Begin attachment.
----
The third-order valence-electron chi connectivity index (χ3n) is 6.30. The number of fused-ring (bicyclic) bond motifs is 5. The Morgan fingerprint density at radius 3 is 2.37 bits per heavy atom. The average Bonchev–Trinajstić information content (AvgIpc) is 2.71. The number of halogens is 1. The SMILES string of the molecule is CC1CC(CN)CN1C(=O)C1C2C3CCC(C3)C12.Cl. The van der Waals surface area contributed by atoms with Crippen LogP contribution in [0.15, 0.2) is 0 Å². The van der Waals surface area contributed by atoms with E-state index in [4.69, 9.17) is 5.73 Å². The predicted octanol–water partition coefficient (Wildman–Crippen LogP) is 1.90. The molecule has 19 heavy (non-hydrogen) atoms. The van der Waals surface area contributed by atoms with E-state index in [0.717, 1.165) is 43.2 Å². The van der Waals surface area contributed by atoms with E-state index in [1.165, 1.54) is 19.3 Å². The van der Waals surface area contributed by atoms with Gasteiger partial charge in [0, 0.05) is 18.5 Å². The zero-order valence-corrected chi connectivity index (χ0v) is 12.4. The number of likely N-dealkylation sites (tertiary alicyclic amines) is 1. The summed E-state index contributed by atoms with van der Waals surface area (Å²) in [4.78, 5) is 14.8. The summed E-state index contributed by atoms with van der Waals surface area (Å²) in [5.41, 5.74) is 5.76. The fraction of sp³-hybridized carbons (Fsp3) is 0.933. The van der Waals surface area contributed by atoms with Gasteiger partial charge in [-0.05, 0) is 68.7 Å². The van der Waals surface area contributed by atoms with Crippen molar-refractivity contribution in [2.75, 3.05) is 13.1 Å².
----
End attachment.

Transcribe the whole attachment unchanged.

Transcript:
The third-order valence-electron chi connectivity index (χ3n) is 6.30. The number of fused-ring (bicyclic) bond motifs is 5. The Morgan fingerprint density at radius 3 is 2.37 bits per heavy atom. The average Bonchev–Trinajstić information content (AvgIpc) is 2.71. The number of halogens is 1. The SMILES string of the molecule is CC1CC(CN)CN1C(=O)C1C2C3CCC(C3)C12.Cl. The van der Waals surface area contributed by atoms with Crippen LogP contribution in [0.15, 0.2) is 0 Å². The van der Waals surface area contributed by atoms with E-state index in [4.69, 9.17) is 5.73 Å². The predicted octanol–water partition coefficient (Wildman–Crippen LogP) is 1.90. The molecule has 19 heavy (non-hydrogen) atoms. The van der Waals surface area contributed by atoms with E-state index in [0.717, 1.165) is 43.2 Å². The van der Waals surface area contributed by atoms with E-state index in [1.165, 1.54) is 19.3 Å². The van der Waals surface area contributed by atoms with Gasteiger partial charge in [0, 0.05) is 18.5 Å². The zero-order valence-corrected chi connectivity index (χ0v) is 12.4. The number of likely N-dealkylation sites (tertiary alicyclic amines) is 1. The summed E-state index contributed by atoms with van der Waals surface area (Å²) in [4.78, 5) is 14.8. The summed E-state index contributed by atoms with van der Waals surface area (Å²) in [5.41, 5.74) is 5.76. The fraction of sp³-hybridized carbons (Fsp3) is 0.933. The van der Waals surface area contributed by atoms with Gasteiger partial charge in [-0.05, 0) is 68.7 Å². The van der Waals surface area contributed by atoms with Crippen molar-refractivity contribution in [2.75, 3.05) is 13.1 Å².